By Brian Low
There have been a number of changes to the Young Offenders Act proposed by Liberal Justice Minister Anne McLellan. Some of them are good. Giving judges more options in sentencing is an example of this. It seems reasonable that judges know better than lawmakers what is the most appropriate punishment for those who have broken the law. The proposed legislation has some serious problems, though-like that the majority of the planned changes are awful.
Here’s a good example: McLellan’s changes will make it possible for 14-year-olds to receive adult sentences for offenses committed. The onus will be on the young Offenders to prove why they shouldn’t get bumped to an adult court rather than on the prosecution to prove why they should. Think of the implications. All of a sudden, we’ve got a deluge of 14-year-old kids making their merry little way off to jail for “15 to 30.” Perhaps McLellan has forgotten that they’re eventually going to get out of jail. Are these the kind of middle-aged men and women we want running around? I mean, these probably weren’t the best kids to start with. It is unlikely that growing up and coming of age among hardened criminals will make them any better. All McLellan has done is find an expensive way to make bad kids into even worse adults. Very impressive.
Another proposed change is to allow for publication of the names of accused youth. If this is really supposed to make the system better, why stop at just publishing the names? I mean, think of all the people who don’t read the paper or catch the news on the radio or TV. Let’s tattoo “CRIMINAL” across these kids’ foreheads so they don’t escape anyone’s prejudice. That way, when they get out of jail (or are found innocent, for that matter), we can be sure that none of these kids ever gets a job, rents an apartment, or fits in socially. The Liberals would have us believe that providing the names of the accused to the public will do society a service. Creating a legion of maladjusted miscreants with no way to get their lives back on track and no incentive to stay clean is not exactly a service to society. Maybe it’s just me.
McLellan has also introduced measures that make it easier for statements of the accused to be admitted in court. It appears that the police have found it somewhat inhibiting that the accused has to know and understand his rights before they can use what he says against him. This means they can’t just arrest a kid, scare the hell out of him, and get him to agree to whatever they say he must have done. The Liberals’ solution is to take away all those pesky rules that make it difficulty to admit statements achieved through chicanery and intimidation. So you’ve still got rights, if you can get away with them. This is apparently the Liberals’ conception of justice for all.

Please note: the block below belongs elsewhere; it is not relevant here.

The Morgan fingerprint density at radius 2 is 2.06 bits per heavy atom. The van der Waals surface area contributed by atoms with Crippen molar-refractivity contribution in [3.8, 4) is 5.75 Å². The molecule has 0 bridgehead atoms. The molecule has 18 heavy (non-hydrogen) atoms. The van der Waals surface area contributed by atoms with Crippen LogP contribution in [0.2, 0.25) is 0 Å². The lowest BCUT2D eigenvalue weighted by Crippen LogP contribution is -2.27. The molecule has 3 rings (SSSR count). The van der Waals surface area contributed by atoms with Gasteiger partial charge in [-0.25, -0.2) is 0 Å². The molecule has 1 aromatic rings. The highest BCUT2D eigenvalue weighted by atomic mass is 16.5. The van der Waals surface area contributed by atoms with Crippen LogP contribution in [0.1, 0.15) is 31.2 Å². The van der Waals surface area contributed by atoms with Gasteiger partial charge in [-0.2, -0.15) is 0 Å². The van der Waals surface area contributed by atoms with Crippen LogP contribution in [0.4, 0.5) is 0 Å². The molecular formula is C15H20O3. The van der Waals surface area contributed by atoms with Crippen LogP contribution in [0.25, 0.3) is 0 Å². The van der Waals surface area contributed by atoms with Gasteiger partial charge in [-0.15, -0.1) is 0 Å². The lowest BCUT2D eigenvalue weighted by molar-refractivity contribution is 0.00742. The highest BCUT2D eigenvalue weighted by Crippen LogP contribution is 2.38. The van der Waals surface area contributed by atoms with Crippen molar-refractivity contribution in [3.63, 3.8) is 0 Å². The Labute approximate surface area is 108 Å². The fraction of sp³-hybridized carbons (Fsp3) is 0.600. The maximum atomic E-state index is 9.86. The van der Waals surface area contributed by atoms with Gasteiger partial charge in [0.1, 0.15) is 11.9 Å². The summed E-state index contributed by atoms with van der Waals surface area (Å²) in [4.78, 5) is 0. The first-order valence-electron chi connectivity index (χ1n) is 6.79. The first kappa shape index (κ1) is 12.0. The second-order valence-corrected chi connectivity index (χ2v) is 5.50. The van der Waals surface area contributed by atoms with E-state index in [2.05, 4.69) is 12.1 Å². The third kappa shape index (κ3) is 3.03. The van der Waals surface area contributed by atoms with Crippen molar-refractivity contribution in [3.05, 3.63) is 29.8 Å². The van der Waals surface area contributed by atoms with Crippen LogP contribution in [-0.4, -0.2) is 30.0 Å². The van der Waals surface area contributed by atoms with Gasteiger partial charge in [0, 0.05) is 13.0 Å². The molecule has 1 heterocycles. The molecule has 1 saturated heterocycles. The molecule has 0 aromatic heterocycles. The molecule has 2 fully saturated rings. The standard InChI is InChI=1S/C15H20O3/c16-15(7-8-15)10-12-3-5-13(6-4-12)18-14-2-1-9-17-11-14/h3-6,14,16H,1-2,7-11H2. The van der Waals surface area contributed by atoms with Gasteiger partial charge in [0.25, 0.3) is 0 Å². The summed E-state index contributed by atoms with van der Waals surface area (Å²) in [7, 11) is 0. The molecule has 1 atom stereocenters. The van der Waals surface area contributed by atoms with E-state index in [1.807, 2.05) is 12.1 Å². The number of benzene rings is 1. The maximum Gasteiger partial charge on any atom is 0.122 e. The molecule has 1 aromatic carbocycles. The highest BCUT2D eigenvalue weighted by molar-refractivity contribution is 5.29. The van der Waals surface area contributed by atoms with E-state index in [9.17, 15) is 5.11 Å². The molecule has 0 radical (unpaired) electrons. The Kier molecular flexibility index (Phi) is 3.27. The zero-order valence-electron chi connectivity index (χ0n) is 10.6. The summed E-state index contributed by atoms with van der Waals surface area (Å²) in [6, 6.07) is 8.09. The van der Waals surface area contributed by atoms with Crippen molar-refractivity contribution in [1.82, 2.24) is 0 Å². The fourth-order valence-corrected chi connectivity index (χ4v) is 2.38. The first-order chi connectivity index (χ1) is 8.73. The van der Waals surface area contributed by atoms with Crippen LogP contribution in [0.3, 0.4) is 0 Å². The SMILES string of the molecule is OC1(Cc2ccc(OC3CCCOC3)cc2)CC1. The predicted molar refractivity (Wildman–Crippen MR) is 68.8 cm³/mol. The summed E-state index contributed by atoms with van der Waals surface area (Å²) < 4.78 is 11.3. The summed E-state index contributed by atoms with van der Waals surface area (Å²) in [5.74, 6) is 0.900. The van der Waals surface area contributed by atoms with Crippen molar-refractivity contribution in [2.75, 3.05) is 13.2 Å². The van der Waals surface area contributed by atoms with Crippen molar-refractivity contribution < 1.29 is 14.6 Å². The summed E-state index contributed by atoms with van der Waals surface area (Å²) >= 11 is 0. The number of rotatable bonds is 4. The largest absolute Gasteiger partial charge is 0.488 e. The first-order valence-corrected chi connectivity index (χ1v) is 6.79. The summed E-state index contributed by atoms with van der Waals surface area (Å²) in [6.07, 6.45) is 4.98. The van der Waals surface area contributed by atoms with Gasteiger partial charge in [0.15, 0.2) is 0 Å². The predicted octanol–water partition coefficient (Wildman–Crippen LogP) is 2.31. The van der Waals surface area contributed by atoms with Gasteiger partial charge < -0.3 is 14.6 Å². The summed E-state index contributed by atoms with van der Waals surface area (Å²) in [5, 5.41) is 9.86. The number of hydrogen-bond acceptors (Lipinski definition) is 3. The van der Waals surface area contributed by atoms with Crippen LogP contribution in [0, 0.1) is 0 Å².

I don’t want to leave anyone with the impression that these are all the brainwaves the Liberals have had. They have proposed a number of other changes too, most of which are equally ill-thought out. The thing that really gets me though, is the criticism that the Liberal government has taken over the whole affair. The Reform Party, along with the provincial governments of Alberta and Ontario, has sung out in protest against the proposed legislation. It doesn’t go far enough for them! Preston Manning decried the fact that 10-year-olds weren’t included. Art Hanger, former justice critic, would like caning used as a mode of punishment (he also considers the right to remain silent and the presumption of innocence unnecessary). Is there anyone who really thinks that tossing 10-year-olds in jail or caning them is going to help them return to society as anything but irrevocably damaged goods? If so, why stop there? Let’s include anyone old enough to understand the word “jail,” and break out the cat o’ nine tails and thumbscrews. That’ll really reform them.
These politicians resemble overcrowded rats in their approach to dealing with troubled youth. They cope with the stress by devouring their young. The Liberals have already gone too far, and the only criticism heard from any side is that they haven’t gone far enough. Is there no one with enough sense to see that these so-called criminals are just kids? For the most part they need help, not a heavy-handed justice system designed to inflict the maximum pain possible. If there is any group that is salvageable, if there is any group that deserves a second chance to make it in life, it is youth. We can do better.